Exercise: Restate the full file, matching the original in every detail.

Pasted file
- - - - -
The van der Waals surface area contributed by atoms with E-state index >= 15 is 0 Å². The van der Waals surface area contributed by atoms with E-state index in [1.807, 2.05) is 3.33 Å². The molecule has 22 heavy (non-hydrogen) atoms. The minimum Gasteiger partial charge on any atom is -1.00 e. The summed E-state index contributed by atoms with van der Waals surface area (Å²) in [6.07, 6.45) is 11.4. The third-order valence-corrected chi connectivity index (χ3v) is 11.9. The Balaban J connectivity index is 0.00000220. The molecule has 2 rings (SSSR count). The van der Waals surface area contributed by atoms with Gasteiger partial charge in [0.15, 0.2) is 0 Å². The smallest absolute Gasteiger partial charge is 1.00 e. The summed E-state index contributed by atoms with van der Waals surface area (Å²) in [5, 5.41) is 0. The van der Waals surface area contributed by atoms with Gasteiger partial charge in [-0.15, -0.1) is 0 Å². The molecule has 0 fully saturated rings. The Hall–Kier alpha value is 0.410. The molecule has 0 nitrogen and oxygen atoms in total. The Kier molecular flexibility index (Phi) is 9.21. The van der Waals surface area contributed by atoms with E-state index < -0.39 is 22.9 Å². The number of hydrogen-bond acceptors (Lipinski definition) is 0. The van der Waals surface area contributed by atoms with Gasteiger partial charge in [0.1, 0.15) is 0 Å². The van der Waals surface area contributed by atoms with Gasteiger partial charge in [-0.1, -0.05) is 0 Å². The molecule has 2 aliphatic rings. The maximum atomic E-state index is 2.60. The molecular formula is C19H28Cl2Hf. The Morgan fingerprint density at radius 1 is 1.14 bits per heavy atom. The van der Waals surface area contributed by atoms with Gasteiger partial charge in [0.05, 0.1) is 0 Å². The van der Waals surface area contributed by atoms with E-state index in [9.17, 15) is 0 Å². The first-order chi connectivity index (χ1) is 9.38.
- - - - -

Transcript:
The van der Waals surface area contributed by atoms with E-state index >= 15 is 0 Å². The van der Waals surface area contributed by atoms with E-state index in [1.807, 2.05) is 3.33 Å². The molecule has 22 heavy (non-hydrogen) atoms. The minimum Gasteiger partial charge on any atom is -1.00 e. The summed E-state index contributed by atoms with van der Waals surface area (Å²) in [6.07, 6.45) is 11.4. The third-order valence-corrected chi connectivity index (χ3v) is 11.9. The Balaban J connectivity index is 0.00000220. The molecule has 2 rings (SSSR count). The van der Waals surface area contributed by atoms with Gasteiger partial charge in [0.15, 0.2) is 0 Å². The smallest absolute Gasteiger partial charge is 1.00 e. The summed E-state index contributed by atoms with van der Waals surface area (Å²) in [5, 5.41) is 0. The van der Waals surface area contributed by atoms with Gasteiger partial charge in [-0.15, -0.1) is 0 Å². The molecule has 0 fully saturated rings. The Hall–Kier alpha value is 0.410. The molecule has 0 nitrogen and oxygen atoms in total. The Kier molecular flexibility index (Phi) is 9.21. The van der Waals surface area contributed by atoms with E-state index < -0.39 is 22.9 Å². The number of hydrogen-bond acceptors (Lipinski definition) is 0. The van der Waals surface area contributed by atoms with Gasteiger partial charge in [0.1, 0.15) is 0 Å². The van der Waals surface area contributed by atoms with Gasteiger partial charge in [-0.1, -0.05) is 0 Å². The molecule has 2 aliphatic rings. The maximum atomic E-state index is 2.60. The molecular formula is C19H28Cl2Hf. The Morgan fingerprint density at radius 1 is 1.14 bits per heavy atom. The van der Waals surface area contributed by atoms with Gasteiger partial charge in [0.05, 0.1) is 0 Å². The van der Waals surface area contributed by atoms with E-state index in [9.17, 15) is 0 Å². The first-order chi connectivity index (χ1) is 9.38.